Entomology (Study of Bugs)/HELP

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QUESTION: I have a caterpillar that eating the foliage off my tree at a very rapid rate. I should specify that there a million of them. they are large and black with a yellow stripe the length of the body. they appeared almost over night. I have a picture but don't know how to attach it.. or if I even can.... but I would like to know what kind they are

ANSWER: Beth:

Yes, an image would definitely help, and there should be a way to attach one given that I usually receive images with questions these days....

At bare minimum I must know what kind of tree is being defoliated.  Most insects are very "host-specific," meaning they feed only on the foliage of one kind of plant, or group of related plants.

If you cannot attach a picture, then I need to know if the caterpillars are hairy, spiny, smooth, bumpy....whether there is any kind of silk webbing involved, etc.  How large is "large" in terms of inches or millimeters?  Do the caterpillars behave synchronously (do they all rear up or thrash about in unison if disturbed)?

Eric

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caterpillar
caterpillar  
QUESTION: Im afraid im not going to be much help in telling you what the tree is that they have decided to snack on. But as far as size goes, they are all about the length of a regular writing pen and the width of persons finger (they are very large) thats really all I can tell you... and of course I got the image to up load
I hope this helps
Beth

Answer
Beth:

Ah, ok, the image gives a conclusive answer as to both the caterpillar and the tree.

The tree is a catalpa, and the caterpillars the "Catalpa Hornworm," Ceratomia catalpae .  Here's more about them:

http://bugguide.net/node/view/4597

I have seen small catalpa trees in a Cincinnati vacant lot completely defoliated by the caterpillars, and yet rebound just fine the next year.  So, I would not call the Catalpa Hornworm a pest.  In fact, they are plagued by parasitic wasps:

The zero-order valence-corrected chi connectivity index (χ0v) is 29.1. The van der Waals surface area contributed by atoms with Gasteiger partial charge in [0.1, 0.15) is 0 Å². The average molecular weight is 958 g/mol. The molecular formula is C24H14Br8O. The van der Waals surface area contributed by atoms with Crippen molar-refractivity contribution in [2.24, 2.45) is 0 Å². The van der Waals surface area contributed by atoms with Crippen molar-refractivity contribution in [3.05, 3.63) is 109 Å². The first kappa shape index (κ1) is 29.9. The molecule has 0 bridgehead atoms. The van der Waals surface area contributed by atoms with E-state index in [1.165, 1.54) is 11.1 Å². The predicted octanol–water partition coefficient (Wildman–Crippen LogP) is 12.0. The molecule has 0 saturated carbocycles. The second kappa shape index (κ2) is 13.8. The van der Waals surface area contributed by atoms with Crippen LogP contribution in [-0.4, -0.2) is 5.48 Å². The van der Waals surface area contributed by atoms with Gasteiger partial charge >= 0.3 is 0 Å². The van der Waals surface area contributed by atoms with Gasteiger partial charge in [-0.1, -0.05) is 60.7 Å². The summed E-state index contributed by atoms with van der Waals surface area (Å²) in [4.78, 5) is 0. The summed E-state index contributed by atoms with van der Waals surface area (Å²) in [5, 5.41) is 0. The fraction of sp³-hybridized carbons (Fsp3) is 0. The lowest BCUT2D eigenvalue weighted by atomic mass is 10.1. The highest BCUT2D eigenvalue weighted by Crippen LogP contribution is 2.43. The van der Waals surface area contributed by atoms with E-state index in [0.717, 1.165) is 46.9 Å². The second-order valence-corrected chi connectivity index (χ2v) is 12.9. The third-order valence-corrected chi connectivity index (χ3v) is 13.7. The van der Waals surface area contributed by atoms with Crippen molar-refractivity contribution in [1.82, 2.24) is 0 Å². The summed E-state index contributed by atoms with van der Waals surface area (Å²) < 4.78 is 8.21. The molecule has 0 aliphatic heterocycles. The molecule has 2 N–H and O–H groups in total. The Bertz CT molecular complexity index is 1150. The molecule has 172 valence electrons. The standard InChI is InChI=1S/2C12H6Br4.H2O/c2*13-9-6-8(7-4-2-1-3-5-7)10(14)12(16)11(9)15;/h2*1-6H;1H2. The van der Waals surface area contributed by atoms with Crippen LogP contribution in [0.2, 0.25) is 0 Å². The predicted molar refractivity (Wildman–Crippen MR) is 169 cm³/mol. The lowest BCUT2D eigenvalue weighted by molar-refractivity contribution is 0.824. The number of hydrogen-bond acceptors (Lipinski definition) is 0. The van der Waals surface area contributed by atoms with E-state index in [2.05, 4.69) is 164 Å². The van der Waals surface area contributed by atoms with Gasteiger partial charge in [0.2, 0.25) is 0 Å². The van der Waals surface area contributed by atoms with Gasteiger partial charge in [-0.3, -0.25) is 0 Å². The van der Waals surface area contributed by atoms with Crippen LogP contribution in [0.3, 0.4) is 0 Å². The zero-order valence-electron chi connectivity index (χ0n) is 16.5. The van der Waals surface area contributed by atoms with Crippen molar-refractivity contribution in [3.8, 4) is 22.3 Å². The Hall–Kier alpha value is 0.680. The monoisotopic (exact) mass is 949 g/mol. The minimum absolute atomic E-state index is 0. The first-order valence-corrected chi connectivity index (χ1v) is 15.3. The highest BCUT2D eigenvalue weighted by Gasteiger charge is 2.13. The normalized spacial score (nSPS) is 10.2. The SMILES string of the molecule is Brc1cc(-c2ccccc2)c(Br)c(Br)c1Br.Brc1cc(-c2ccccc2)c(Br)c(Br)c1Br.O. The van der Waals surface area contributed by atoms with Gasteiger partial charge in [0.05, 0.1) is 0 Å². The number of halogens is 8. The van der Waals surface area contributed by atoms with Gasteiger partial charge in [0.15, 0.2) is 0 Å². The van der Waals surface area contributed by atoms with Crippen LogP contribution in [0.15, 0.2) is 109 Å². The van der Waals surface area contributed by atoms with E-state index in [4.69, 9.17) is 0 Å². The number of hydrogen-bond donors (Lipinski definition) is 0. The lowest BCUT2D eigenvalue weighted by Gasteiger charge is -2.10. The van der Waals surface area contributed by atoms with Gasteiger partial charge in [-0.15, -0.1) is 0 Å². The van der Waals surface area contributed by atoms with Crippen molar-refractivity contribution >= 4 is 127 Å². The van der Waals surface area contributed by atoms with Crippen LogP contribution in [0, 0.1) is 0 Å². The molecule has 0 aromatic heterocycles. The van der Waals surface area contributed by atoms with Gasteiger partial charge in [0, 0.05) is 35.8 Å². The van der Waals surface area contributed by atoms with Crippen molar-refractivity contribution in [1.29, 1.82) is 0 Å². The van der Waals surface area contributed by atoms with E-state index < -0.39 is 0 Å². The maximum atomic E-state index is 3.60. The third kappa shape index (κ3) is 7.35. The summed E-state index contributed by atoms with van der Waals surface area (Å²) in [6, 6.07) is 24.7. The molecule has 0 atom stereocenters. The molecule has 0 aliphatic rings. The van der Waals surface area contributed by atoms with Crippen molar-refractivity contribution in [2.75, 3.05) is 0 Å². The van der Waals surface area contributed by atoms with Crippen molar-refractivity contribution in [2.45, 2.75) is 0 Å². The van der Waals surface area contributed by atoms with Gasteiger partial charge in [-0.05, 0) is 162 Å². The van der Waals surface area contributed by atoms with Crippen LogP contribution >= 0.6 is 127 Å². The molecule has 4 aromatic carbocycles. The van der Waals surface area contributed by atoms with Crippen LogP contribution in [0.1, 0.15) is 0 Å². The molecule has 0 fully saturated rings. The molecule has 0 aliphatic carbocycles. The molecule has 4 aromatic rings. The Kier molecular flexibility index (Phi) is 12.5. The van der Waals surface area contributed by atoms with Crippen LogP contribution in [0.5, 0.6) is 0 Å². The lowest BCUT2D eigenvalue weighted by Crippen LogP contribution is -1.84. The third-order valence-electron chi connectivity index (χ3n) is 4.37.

http://bugguide.net/node/view/906197

So, I wouldn't worry much, especially since they have pretty much finished eating leaves and are about ready to pupate underground in the soil.

Would you consider sharing your image(s?) with me?  I would like to do a blog post on this species at some point, but don't have pictures of the caterpillars.  You can e-mail me at:
Bugeric24ATyahooDOTcom if this is agreeable.  Remember to include your name so I can give you credit for the images, and a geographic location.  Thanks!

Sincerely,

Eric

Entomology (Study of Bugs)

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Eric R. Eaton

Expertise

I answer insect and spider identification questions ONLY. Attach images if possible. No "what bit me?", "what do I feed this bug in captivity?", or science fair project questions please. NO TECHNICAL QUESTIONS ABOUT INSECT PHYSIOLOGY.

Experience

Principal author, Kaufman Field Guide to Insects of North America. Professional entomologist employed previously at University of Massachusetts, Chase Studio, Inc., and Cincinnati Zoo; contract work for West Virginia Department of Natural Resources, Smithsonian Institution, and Portland (Oregon) State University.

Publications
Author, Kaufman Field Guide to Insects of North America, Missouri Conservationist magazine, Ranger Rick, Birds & Blooms, Timeline (journal of the Ohio Historical Society). I have contributed to several books as well.

Education/Credentials
Oregon State University, undergraduate major in entomology, did not receive degree.

Awards and Honors
One of the top 50 experts in all categories for AllExperts.com, 2009.

Past/Present Clients
Principal author of the Kaufman Field Guide to Insects of North America, Smithsonian Institution (contract), Cincinnati Zoo (employer), Portland State University (contract), Chase Studio, Inc (employer), Arkansas Museum of Discovery (guest speaker). Currently seeking speaking engagements, leadership roles at nature festivals, workshops, and ecotours.

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